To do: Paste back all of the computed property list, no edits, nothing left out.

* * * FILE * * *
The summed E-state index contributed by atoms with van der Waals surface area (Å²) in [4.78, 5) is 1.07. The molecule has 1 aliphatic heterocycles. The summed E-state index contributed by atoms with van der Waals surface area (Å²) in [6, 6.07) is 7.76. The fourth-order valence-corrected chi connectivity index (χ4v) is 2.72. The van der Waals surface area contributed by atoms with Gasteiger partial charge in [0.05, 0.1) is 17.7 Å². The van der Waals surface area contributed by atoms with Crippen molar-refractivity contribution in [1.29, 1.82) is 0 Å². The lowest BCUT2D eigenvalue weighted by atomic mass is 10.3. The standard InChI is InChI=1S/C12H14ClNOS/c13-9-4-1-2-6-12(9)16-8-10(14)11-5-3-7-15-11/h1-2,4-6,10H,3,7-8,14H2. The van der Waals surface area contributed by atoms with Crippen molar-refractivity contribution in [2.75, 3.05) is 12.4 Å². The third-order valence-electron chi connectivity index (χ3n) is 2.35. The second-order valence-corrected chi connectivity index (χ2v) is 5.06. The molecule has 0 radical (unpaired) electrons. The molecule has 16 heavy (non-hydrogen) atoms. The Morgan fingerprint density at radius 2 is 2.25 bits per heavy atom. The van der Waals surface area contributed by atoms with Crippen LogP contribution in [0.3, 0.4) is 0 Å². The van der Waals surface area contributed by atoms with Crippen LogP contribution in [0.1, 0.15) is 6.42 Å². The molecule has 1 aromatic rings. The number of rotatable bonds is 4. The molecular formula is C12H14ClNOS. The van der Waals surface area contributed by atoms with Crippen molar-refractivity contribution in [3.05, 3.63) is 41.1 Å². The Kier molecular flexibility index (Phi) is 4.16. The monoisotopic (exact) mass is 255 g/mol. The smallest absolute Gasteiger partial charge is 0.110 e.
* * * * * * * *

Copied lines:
The summed E-state index contributed by atoms with van der Waals surface area (Å²) in [4.78, 5) is 1.07. The molecule has 1 aliphatic heterocycles. The summed E-state index contributed by atoms with van der Waals surface area (Å²) in [6, 6.07) is 7.76. The fourth-order valence-corrected chi connectivity index (χ4v) is 2.72. The van der Waals surface area contributed by atoms with Gasteiger partial charge in [0.05, 0.1) is 17.7 Å². The van der Waals surface area contributed by atoms with Crippen molar-refractivity contribution in [1.29, 1.82) is 0 Å². The lowest BCUT2D eigenvalue weighted by atomic mass is 10.3. The standard InChI is InChI=1S/C12H14ClNOS/c13-9-4-1-2-6-12(9)16-8-10(14)11-5-3-7-15-11/h1-2,4-6,10H,3,7-8,14H2. The van der Waals surface area contributed by atoms with Crippen molar-refractivity contribution in [2.75, 3.05) is 12.4 Å². The third-order valence-electron chi connectivity index (χ3n) is 2.35. The second-order valence-corrected chi connectivity index (χ2v) is 5.06. The molecule has 0 radical (unpaired) electrons. The molecule has 16 heavy (non-hydrogen) atoms. The Morgan fingerprint density at radius 2 is 2.25 bits per heavy atom. The van der Waals surface area contributed by atoms with Crippen LogP contribution in [0.3, 0.4) is 0 Å². The van der Waals surface area contributed by atoms with Crippen LogP contribution in [0.1, 0.15) is 6.42 Å². The molecule has 1 aromatic rings. The number of rotatable bonds is 4. The molecular formula is C12H14ClNOS. The van der Waals surface area contributed by atoms with Crippen molar-refractivity contribution in [3.05, 3.63) is 41.1 Å². The Kier molecular flexibility index (Phi) is 4.16. The monoisotopic (exact) mass is 255 g/mol. The smallest absolute Gasteiger partial charge is 0.110 e.